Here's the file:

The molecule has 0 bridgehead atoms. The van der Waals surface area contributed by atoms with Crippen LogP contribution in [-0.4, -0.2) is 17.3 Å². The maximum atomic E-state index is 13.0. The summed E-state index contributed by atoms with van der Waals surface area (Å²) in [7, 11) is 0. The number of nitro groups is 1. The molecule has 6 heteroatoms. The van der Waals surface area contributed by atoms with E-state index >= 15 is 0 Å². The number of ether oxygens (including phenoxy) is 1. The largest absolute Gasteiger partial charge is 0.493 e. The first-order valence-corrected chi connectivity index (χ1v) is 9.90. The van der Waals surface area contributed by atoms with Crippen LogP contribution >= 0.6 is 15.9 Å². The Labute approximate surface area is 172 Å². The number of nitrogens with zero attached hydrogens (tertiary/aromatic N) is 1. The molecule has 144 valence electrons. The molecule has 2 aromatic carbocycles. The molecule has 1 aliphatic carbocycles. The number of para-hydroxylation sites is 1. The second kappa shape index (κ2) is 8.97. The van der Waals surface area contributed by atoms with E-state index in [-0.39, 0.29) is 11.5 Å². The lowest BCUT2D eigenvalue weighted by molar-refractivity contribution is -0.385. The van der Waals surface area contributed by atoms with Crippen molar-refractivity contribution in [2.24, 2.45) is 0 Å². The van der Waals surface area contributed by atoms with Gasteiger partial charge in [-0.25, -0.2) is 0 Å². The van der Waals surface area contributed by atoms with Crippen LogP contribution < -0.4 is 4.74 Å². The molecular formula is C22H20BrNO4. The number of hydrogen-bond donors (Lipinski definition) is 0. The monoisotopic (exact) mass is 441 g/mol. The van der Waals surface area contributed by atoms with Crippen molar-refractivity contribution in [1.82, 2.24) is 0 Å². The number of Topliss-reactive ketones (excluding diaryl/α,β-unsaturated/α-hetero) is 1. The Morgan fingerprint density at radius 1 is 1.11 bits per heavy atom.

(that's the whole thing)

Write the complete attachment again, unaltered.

The molecule has 0 bridgehead atoms. The van der Waals surface area contributed by atoms with Crippen LogP contribution in [-0.4, -0.2) is 17.3 Å². The maximum atomic E-state index is 13.0. The summed E-state index contributed by atoms with van der Waals surface area (Å²) in [7, 11) is 0. The number of nitro groups is 1. The molecule has 6 heteroatoms. The van der Waals surface area contributed by atoms with E-state index >= 15 is 0 Å². The number of ether oxygens (including phenoxy) is 1. The largest absolute Gasteiger partial charge is 0.493 e. The first-order valence-corrected chi connectivity index (χ1v) is 9.90. The van der Waals surface area contributed by atoms with Crippen LogP contribution >= 0.6 is 15.9 Å². The Labute approximate surface area is 172 Å². The number of nitrogens with zero attached hydrogens (tertiary/aromatic N) is 1. The molecule has 144 valence electrons. The molecule has 2 aromatic carbocycles. The molecule has 1 aliphatic carbocycles. The number of para-hydroxylation sites is 1. The second kappa shape index (κ2) is 8.97. The van der Waals surface area contributed by atoms with E-state index in [-0.39, 0.29) is 11.5 Å². The lowest BCUT2D eigenvalue weighted by molar-refractivity contribution is -0.385. The van der Waals surface area contributed by atoms with Crippen molar-refractivity contribution in [2.24, 2.45) is 0 Å². The van der Waals surface area contributed by atoms with Gasteiger partial charge in [-0.25, -0.2) is 0 Å². The van der Waals surface area contributed by atoms with Crippen LogP contribution < -0.4 is 4.74 Å². The molecular formula is C22H20BrNO4. The number of hydrogen-bond donors (Lipinski definition) is 0. The monoisotopic (exact) mass is 441 g/mol. The van der Waals surface area contributed by atoms with Crippen molar-refractivity contribution in [1.82, 2.24) is 0 Å². The number of Topliss-reactive ketones (excluding diaryl/α,β-unsaturated/α-hetero) is 1. The Morgan fingerprint density at radius 1 is 1.11 bits per heavy atom.